The shift to remote work has also quickly adapted the organization's ability to think about how it can work digitally, which in turn is aiding its digital taxpayer services plans. Hylton explained:
Before COVID, at least within small business and self employed, about 50% of our workforce was portable. Now we're at approximately 90%. That allows us to think differently, because now the work has to be portable. So, in addition to that you're digitizing some of that information. And so the IRS just recently appointed a new Chief Taxpayer Experience Officer, who is going to really push that forward in terms of how we really think about that taxpayer experience holistically.
Data skills and services
In addition to the above, Hylton explained that the IRS is thinking comprehensively about how it can make better use of its data, deploy more data skills and make use of data technologies, such as robotic process automation (RPA) and AI. For example, on the RPA front, the IRS is identifying simple repeated processes in the organization to help free up resources from tasks that can be carried out by machines. Hylton said:
Right now we have a pilot with our Offer and Compromise Office. So when an individual comes in and they're trying to set up an agreement with the service to pay a certain amount - what happens is they present an offer to us and we have to monitor that on a regular basis. And so we're using RPA as it relates to that monitoring, because you're really just checking a couple of systems, which the computer can do.
On the AI side, the IRS is mostly thinking about how it can make use of natural language processing tools to support servicing taxpayers. Hylton said:
All of us have received IRS notices before. And when you do, you think, okay, what is it I have to do here? So we're changing IRS notices to include QR codes and if you have a balance due it takes you right to the IRS website where you can make a payment, or set up an instalment agreement, different things of that nature. That's one way of reducing the traffic coming in with phone calls.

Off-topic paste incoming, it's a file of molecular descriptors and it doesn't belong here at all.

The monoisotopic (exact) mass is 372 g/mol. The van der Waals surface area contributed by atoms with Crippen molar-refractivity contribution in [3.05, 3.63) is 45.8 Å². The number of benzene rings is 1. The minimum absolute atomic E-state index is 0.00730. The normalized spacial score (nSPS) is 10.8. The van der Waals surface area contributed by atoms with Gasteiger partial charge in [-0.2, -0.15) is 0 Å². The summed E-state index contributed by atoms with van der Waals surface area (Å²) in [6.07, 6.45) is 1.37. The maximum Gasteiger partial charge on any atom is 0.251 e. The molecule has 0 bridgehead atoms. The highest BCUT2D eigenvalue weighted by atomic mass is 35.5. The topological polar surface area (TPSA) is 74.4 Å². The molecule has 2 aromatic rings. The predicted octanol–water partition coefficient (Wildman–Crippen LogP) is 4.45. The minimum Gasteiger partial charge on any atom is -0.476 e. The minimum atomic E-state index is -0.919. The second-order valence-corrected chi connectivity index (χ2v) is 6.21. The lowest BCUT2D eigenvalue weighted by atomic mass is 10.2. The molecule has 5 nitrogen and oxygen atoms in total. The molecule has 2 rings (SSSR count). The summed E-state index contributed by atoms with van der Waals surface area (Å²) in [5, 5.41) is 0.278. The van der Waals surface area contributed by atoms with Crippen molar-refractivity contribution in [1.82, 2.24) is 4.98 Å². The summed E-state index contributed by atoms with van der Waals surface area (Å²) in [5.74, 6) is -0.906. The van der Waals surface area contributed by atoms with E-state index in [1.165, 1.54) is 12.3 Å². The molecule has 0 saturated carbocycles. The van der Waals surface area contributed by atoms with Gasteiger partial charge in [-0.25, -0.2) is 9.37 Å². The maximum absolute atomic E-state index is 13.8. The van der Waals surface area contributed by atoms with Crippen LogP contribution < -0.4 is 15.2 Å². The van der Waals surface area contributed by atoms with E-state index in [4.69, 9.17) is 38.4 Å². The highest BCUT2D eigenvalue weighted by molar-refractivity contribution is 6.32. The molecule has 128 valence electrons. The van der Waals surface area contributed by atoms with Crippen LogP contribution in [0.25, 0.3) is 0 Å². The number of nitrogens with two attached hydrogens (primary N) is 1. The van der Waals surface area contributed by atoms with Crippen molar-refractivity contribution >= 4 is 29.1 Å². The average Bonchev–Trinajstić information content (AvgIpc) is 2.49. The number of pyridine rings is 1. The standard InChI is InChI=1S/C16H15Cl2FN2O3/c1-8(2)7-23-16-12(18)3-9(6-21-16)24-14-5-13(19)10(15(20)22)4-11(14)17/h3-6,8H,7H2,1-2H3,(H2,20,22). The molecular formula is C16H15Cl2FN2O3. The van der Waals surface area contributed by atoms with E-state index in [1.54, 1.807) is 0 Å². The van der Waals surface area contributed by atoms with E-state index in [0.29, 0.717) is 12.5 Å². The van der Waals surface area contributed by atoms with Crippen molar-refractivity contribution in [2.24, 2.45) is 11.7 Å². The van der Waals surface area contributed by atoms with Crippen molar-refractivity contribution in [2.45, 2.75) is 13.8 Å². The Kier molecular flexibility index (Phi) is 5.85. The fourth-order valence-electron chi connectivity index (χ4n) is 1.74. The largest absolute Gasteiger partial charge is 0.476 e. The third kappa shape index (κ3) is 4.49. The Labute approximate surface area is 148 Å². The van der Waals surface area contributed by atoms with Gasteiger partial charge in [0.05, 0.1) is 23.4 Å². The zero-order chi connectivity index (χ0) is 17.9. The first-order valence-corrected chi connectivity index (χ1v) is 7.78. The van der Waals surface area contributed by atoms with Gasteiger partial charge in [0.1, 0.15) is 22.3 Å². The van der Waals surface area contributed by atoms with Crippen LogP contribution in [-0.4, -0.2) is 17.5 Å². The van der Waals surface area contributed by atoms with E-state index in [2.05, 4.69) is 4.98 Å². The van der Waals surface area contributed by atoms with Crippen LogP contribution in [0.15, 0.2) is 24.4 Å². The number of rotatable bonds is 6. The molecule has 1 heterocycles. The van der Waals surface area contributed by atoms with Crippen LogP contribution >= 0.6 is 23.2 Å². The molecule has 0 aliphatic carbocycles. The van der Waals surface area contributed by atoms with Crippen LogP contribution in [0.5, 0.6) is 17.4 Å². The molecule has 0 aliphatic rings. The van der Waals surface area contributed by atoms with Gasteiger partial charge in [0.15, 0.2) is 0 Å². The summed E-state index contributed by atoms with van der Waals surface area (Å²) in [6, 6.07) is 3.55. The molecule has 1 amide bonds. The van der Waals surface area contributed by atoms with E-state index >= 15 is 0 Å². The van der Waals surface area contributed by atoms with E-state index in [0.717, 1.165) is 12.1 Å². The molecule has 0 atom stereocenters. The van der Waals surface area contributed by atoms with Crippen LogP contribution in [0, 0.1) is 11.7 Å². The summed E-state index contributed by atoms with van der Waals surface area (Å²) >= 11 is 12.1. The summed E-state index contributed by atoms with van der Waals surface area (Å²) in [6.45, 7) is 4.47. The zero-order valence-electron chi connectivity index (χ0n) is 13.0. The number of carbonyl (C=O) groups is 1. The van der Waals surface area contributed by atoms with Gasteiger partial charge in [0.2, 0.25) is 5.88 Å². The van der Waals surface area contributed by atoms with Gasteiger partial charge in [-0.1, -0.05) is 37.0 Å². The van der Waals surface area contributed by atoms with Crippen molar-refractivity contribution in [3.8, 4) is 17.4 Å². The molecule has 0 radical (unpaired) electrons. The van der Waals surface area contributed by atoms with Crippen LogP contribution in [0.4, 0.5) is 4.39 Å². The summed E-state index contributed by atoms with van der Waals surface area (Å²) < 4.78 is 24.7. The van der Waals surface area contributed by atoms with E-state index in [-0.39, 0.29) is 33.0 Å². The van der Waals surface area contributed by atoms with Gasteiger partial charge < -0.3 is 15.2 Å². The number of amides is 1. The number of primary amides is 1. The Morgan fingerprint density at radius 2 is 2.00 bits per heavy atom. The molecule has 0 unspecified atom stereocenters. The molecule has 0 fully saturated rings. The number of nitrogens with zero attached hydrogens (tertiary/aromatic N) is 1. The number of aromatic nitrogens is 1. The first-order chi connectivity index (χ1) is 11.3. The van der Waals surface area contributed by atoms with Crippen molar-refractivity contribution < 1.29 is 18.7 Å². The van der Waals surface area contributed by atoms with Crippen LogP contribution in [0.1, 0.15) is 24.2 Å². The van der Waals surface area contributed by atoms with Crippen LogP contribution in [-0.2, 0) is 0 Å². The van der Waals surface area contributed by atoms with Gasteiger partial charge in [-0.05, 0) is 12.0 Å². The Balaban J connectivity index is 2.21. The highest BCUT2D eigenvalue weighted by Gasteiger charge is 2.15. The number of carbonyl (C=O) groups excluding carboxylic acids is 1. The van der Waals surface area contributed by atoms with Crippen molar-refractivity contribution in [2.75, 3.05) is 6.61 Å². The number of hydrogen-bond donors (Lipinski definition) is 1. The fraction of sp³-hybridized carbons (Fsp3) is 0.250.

But another way in which we're doing this is by using artificial intelligence, by having a chatbot, as well as voicebot, to be able to answer various questions for taxpayers as they come in. And then add on to that we have automated callbacks, different things of that nature, so we're trying to find a continuum of activities that will help taxpayers and reduce some of the demand.
However, central to all this work at SBSE (the division Hylton is responsible for) is the hiring of data scientists to match them with tax experts to figure out what use cases could be useful for the IRS - particularly around non-compliance. He explained:
This year SBSE should hire almost 3,700 individuals across the board - revenue agents, revenue officers, tax compliance officers,as well as data scientists. And that is a great opportunity because we're also looking at behavioural scientists as well, which are not your typical IRS positions.
But this is the sweet spot for the service, as we try to really address a lot of the non compliance issues, where we match a data scientist with a subject matter expert, whether it be a Revenue Officer or a Revenue Agent, they're very familiar and can really identify issues of non compliance. And then the data scientists will take those algorithms and develop a model in which we could actually say okay, bring this all together, and these are the areas we want to address from a non compliance standpoint. And that has worked.